Social_Control_and_Emotions.pdf - Social Control and Emotions Jonathan Turner University of California\u2013Riverside This is the first article in Symbolic

Social_Control_and_Emotions.pdf - Social Control and...

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Symbolic Interaction , Vol. 28, Issue 4, pp. 475–485, ISSN 0195-6086, electronic ISSN 1533-8665. © 2006 by the Society for the Study of Symbolic Interaction. All rights reserved. Please direct all re- quests for permission to photocopy or reproduce article content through the University of California Press’s Rights and Permissions website, at . Direct all correspondence to Jonathan Turner, Department of Sociology, Watkins Hall 2140, University of California–Riverside, Riverside, CA 92521; e-mail : [email protected] Social Control and Emotions Jonathan Turner University of California–Riverside This is the first article in Symbolic Interaction ’s symposium in tribute to Tamotsu (Tom) Shibutani (1920–2004). The author, a student in Shibutani’s graduate course on social control, discusses his teacher’s ideas and their evolution into his own. The article provides ample basis for the author’s observation: a scholar’s contribution can be measured not only by the cumulative corpus of his or her published work, but also by the influence that this individual has had on the work of others. For many years, Tamotsu Shibutani taught a graduate course on social control. As a senior in a still rather small department of sociology at Santa Barbara, I was allowed to enroll in this course because I had run out of undergraduate courses to take. The reading list for this course included many articles and books, but the central texts were George Herbert Mead’s Mind, Self, and Society (1934), the first portions of Mead’s The Philosophy of the Act (1938), and Sigmund Freud’s The Interpretation of Dreams (1900). As I have moved back into microsociology over the last decade, the debt that I owe Tamotsu Shibutani has become ever more evident to me, a real- ization that led me to dedicate my recent book, Face-to-Face: Toward a Sociological Theory of Interpersonal Behavior (Turner 2002), to Professor Shibutani. In this short memorial to the legacy of Tamotsu Shibutani, I will sketch out the underlying argument that was contained in this seminal course. Much of what I say here is an extension of the message that Shibutani communicated in his quiet and indirect style, but one can also find elements of my argument in Shibutani’s written work. A scholar’s contribution can be measured not only by the cumulative corpus of his or her published work, but also by the influence that this individual has had on the work of others. Because Shibutani published relatively little—like G. H. Mead— much of his legacy lives on through the inspiration that he gave others. Other com- mentators (e.g., Lauer and Handel 1977) emphasize Shibutani’s emphasis on social control as a kind of master process, but I hope to introduce ideas that Shibutani had not fully developed but that have influenced me and others in our own efforts to grapple with the microbasis of social order.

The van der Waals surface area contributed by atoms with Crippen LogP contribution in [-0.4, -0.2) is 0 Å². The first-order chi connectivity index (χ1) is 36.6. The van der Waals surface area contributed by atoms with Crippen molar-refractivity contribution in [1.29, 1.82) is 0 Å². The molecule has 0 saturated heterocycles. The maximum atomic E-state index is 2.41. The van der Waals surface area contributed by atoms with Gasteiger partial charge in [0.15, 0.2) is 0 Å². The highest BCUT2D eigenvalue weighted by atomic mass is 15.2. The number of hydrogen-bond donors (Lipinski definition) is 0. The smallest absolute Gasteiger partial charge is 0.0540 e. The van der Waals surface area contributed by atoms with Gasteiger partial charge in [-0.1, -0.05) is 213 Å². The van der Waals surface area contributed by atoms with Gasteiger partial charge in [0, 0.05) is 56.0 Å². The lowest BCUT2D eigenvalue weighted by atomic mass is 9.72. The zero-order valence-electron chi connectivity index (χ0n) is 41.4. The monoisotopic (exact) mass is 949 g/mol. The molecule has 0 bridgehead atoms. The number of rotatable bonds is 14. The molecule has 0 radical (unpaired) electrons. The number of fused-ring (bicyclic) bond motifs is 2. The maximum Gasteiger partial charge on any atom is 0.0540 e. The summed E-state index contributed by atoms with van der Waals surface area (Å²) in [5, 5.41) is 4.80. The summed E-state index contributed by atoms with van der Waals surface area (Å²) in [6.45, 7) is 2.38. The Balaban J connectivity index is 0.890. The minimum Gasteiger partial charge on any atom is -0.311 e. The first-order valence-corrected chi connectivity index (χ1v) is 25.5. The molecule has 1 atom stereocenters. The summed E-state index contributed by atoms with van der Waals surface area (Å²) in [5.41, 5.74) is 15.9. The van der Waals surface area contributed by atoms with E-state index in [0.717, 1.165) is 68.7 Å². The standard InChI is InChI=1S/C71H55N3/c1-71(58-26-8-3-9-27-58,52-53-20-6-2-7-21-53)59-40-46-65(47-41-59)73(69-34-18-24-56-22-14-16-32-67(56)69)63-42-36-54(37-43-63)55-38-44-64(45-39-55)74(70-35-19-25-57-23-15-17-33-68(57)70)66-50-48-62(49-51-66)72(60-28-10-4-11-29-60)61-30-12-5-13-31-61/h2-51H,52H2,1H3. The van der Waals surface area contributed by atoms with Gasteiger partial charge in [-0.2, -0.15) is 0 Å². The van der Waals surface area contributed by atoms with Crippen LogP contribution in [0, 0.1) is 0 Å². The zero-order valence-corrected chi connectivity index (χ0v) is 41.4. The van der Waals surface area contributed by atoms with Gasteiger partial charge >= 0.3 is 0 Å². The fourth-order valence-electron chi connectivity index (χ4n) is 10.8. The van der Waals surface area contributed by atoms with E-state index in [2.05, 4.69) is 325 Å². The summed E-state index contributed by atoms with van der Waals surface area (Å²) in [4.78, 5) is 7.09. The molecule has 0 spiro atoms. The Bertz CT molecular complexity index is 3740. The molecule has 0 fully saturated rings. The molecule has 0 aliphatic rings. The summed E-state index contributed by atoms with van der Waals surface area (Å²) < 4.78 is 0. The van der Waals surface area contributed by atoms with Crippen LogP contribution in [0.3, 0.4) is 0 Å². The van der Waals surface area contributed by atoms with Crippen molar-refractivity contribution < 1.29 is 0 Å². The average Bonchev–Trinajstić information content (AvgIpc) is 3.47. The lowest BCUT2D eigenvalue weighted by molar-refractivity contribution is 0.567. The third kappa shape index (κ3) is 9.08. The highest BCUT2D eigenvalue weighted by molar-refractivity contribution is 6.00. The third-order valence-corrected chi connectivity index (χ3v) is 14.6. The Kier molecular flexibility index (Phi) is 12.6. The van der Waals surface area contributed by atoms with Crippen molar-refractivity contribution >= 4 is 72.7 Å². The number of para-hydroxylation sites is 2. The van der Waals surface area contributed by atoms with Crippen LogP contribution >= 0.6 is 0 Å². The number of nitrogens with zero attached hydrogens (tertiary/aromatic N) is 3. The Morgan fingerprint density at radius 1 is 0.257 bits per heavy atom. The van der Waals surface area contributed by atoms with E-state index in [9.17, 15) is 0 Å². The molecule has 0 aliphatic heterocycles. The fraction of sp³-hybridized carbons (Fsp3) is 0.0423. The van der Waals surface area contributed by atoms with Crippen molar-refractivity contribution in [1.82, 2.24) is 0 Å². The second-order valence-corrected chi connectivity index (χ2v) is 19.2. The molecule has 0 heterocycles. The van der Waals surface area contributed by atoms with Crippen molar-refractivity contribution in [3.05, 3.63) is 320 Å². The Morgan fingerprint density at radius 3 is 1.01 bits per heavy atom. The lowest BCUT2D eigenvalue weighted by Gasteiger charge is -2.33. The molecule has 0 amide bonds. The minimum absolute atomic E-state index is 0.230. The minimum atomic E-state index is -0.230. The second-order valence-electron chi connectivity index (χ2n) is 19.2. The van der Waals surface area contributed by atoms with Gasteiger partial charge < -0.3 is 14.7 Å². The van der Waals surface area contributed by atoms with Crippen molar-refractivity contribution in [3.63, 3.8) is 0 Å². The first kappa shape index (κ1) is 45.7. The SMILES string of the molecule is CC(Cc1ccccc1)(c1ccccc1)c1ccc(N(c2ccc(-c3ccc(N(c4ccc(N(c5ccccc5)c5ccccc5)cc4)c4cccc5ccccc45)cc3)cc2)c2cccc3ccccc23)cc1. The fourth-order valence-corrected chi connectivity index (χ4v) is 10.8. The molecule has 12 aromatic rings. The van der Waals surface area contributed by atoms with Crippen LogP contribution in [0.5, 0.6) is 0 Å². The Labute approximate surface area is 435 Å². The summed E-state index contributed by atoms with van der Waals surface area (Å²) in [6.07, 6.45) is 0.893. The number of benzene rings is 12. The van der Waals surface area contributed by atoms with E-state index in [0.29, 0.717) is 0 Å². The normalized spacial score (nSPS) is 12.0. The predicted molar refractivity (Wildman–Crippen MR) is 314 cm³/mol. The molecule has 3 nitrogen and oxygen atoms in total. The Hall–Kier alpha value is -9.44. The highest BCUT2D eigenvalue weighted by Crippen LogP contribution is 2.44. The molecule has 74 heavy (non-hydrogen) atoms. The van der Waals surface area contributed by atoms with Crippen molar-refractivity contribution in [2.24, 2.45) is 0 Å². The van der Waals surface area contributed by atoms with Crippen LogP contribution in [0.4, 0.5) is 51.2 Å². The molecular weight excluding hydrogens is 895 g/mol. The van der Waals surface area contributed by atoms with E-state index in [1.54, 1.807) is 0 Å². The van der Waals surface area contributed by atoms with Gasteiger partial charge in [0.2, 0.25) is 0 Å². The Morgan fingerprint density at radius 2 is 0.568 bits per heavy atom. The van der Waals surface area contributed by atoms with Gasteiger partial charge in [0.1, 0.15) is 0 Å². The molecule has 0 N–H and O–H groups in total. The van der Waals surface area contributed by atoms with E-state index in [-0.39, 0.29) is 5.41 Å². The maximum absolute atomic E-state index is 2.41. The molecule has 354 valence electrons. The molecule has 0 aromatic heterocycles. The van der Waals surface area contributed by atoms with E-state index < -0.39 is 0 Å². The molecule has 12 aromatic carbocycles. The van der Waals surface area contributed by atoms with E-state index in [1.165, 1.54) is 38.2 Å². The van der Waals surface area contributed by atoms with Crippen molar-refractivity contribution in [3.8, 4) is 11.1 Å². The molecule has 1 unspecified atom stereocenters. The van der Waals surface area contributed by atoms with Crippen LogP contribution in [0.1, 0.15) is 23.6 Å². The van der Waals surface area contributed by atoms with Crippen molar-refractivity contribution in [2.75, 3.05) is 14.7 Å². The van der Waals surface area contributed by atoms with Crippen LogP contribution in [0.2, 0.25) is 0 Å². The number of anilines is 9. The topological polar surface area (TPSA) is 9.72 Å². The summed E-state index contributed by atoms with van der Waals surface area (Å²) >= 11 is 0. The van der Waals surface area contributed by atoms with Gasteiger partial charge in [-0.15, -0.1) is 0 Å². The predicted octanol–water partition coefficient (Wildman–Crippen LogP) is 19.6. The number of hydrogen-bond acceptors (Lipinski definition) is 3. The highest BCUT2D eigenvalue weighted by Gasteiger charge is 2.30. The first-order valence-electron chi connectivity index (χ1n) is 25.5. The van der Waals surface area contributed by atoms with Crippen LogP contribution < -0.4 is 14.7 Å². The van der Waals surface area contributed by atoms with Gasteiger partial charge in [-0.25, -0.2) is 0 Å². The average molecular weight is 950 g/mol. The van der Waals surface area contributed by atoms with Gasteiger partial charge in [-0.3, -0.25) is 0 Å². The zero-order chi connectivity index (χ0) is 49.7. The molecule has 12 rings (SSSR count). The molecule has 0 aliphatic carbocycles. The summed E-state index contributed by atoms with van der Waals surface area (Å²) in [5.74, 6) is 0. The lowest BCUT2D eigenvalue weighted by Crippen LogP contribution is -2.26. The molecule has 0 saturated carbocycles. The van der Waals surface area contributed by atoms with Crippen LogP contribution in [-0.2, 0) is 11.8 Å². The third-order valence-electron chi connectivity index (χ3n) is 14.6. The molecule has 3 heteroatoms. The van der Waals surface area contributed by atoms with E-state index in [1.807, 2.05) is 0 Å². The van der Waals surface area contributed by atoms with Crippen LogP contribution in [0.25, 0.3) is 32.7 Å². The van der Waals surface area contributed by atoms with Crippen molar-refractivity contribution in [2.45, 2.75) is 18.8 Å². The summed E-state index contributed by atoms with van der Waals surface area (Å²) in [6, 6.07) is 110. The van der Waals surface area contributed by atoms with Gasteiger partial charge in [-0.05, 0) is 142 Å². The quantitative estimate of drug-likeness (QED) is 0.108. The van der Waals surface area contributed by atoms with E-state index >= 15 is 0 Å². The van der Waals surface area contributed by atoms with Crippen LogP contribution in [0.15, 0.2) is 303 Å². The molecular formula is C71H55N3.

476 Symbolic Interaction Volume 28, Number 4, 2005 THE CYBERNETIC MODEL OF MOTIVATION In the 1960s, General Systems Theory became for a brief period a hot area of in- quiry in sociology and other social science disciplines. The idea was that with a gen-

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